What are the Health Benefits of Pumpkin Seeds?
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What are the Health Benefits of Pumpkin Seeds?

As I’ve studied nutrition with various programs and institutes, I’ve seen how important it is to find little things we can add to our diets to improve health and target certain conditions and disorders. As the adage goes, “Food is medicine.”

And while I’m not a proponent of the attitude of “superfoods” (these are typically gimmicks that don’t live up to their potential), I would have to say that pumpkin seeds – also known as pepitas – are one of those things you can add easily to about anything for a health boost, making them a sort of superfood.

And since many of us can grow our own pumpkins, we can add these amazingly nutritious seeds inexpensively, too.

Pumpkin Seeds Health Benefits

Pumpkin seeds, feta and strawberries in a salad
Image credits: Anna Nefedova via Pixabay

Pumpkin seeds and pumpkin seed oil are a healthy, nutrient-dense food that provides specific nutrients we’re looking for to aid in a healthy diet and are packed with tons of other benefits to help specific conditions and aid in preventative healthcare.

They’re High in Antioxidants

Pumpkin seeds contain carotenoids and vitamin E, which are antioxidants that help protect the cells of the human body from harmful free radicals. They’re also great for helping reduce inflammation. It means pumpkin seeds are great for folks who have arthritis and similar inflammatory conditions, as well as those who have a history of cancer or family history with these conditions.

They’re Packed With Nutrients

Pepitas are also packed with nutrients we all need for the daily, healthy functioning of the body, whether that’s bone health or blood sugar levels at lower numbers.

Per 1-ounce serving, pepitas contain:

  • Fiber: 1.7 grams
  • Vitamin K: 18% RDI (Recommended Daily Intake)
  • Protein: 7 grams
  • Omega-6 (amino acids): 6 grams
  • Phosphorus: 33% RDI
  • Magnesium: 37% RDI
  • Zinc: 14% RDI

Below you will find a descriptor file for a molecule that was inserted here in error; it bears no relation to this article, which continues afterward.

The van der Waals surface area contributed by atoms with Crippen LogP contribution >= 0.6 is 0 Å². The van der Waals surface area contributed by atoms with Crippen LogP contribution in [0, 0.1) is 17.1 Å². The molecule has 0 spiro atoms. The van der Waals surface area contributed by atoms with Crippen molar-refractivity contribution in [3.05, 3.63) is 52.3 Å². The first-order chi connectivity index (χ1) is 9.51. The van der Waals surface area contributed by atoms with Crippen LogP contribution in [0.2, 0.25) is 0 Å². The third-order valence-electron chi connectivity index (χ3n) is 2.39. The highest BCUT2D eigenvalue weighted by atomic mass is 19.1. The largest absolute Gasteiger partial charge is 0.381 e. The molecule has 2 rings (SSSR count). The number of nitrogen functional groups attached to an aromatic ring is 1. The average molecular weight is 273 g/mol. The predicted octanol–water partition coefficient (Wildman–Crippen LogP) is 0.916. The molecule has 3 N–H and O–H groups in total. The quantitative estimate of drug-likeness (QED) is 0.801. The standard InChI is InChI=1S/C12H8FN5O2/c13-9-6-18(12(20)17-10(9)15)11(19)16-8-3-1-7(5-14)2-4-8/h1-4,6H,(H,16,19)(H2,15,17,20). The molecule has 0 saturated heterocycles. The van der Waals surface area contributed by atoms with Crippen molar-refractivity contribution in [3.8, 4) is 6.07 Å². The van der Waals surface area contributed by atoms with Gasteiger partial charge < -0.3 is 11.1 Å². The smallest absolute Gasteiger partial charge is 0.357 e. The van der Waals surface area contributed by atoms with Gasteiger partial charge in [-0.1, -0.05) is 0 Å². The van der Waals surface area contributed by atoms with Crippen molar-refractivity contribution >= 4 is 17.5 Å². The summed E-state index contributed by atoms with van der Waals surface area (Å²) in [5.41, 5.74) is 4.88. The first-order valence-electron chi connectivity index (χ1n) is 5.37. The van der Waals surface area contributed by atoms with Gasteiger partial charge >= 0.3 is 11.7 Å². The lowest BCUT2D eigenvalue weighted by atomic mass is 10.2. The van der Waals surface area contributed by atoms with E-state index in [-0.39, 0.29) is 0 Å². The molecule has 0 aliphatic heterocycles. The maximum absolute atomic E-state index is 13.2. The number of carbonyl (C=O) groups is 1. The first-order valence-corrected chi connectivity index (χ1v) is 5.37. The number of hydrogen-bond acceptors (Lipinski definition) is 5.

• Manganese: 42% RDI
  • Iron: 23% RDI
  • Copper: 19% RDI

They May Help Lower Your Risk for Cancer and Bladder Disorders and Diseases

Pumpkin seeds up close inside a cooked pumpkin
Image credits: Gianni Crestani via Pixabay

Because of all those nutrients and that much-needed fiber, pumpkin seeds are believed to help reduce the risk of breast cancer as well as stomach, colon, prostate, breast, and lungs. They also may help relieve symptoms of prostatic hyperplasia and other bladder/urinary conditions.

They May Help Improve Heart Health

Specifically, antioxidants, magnesium, zinc, and Omega-6 fatty acids found in pumpkin seeds are known to help heart health and lower your risk for heart disease. And pumpkin seeds are packed with these nutrients. They can reduce high blood pressure and high cholesterol and improve HDL levels. They’re specifically a great source of magnesium and phosphorus, some of the harder to get nutrients for most of us with a standard Western diet.

They Can Help Lower Your Blood Sugar

Pumpkin seeds have also been shown to reduce blood sugar levels for people with Type II diabetes. It is believed to be the case because of the high magnesium content and similar nutrients that help with this regulation. Admittedly, more research is needed in this area, but thus far, studies have shown promising results.

For An Easy Health Boost, Go With Pumpkin Seeds

Apart from the listed benefits above, the nutrients packed into these little green seeds can help improve your sleep, help reproductive health, and so much more. A handful of pumpkin seeds can help reduce your risk for chronic disease, bad cholesterol, improve your prostate health and provide essential nutrients you need each day.

There’s no reason I can think of for not adding some of these delicious seeds or some pumpkin seed oil to your balanced diet. So, whether you’re going to grow and roast your own pumpkin seeds or purchase some from Wal-Mart, you can’t go wrong with these nutrient-packed salad toppers and snacks.

For all the benefits, enjoy roasted pumpkin seeds or raw pumpkin seeds in salads or nosh on a quarter cup as a delicious snack – with or without some dried fruit in trail mix.

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